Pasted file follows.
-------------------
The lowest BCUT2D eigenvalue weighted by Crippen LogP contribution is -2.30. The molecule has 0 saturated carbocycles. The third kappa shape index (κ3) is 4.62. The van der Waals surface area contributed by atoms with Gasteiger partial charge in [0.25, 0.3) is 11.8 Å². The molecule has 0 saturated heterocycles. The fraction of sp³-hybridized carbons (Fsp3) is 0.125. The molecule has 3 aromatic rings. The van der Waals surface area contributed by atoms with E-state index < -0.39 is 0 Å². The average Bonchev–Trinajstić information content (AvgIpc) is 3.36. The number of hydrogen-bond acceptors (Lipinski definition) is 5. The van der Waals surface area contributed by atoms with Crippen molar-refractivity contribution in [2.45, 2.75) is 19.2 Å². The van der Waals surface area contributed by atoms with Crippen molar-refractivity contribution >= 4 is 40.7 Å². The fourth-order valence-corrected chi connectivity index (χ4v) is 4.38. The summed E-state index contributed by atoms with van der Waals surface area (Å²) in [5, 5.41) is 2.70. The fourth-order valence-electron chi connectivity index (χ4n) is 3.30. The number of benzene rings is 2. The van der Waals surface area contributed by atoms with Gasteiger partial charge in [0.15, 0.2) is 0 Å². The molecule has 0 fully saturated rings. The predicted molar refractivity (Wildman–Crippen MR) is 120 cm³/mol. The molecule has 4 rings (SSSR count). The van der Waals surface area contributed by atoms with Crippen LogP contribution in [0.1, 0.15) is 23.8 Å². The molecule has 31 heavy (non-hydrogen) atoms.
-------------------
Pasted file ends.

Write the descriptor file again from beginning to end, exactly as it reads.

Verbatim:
The lowest BCUT2D eigenvalue weighted by Crippen LogP contribution is -2.30. The molecule has 0 saturated carbocycles. The third kappa shape index (κ3) is 4.62. The van der Waals surface area contributed by atoms with Gasteiger partial charge in [0.25, 0.3) is 11.8 Å². The molecule has 0 saturated heterocycles. The fraction of sp³-hybridized carbons (Fsp3) is 0.125. The molecule has 3 aromatic rings. The van der Waals surface area contributed by atoms with E-state index < -0.39 is 0 Å². The average Bonchev–Trinajstić information content (AvgIpc) is 3.36. The number of hydrogen-bond acceptors (Lipinski definition) is 5. The van der Waals surface area contributed by atoms with Crippen molar-refractivity contribution in [2.45, 2.75) is 19.2 Å². The van der Waals surface area contributed by atoms with Crippen molar-refractivity contribution >= 4 is 40.7 Å². The fourth-order valence-corrected chi connectivity index (χ4v) is 4.38. The summed E-state index contributed by atoms with van der Waals surface area (Å²) in [5, 5.41) is 2.70. The fourth-order valence-electron chi connectivity index (χ4n) is 3.30. The number of benzene rings is 2. The van der Waals surface area contributed by atoms with Gasteiger partial charge in [0.15, 0.2) is 0 Å². The molecule has 0 fully saturated rings. The predicted molar refractivity (Wildman–Crippen MR) is 120 cm³/mol. The molecule has 4 rings (SSSR count). The van der Waals surface area contributed by atoms with Crippen LogP contribution in [0.1, 0.15) is 23.8 Å². The molecule has 31 heavy (non-hydrogen) atoms.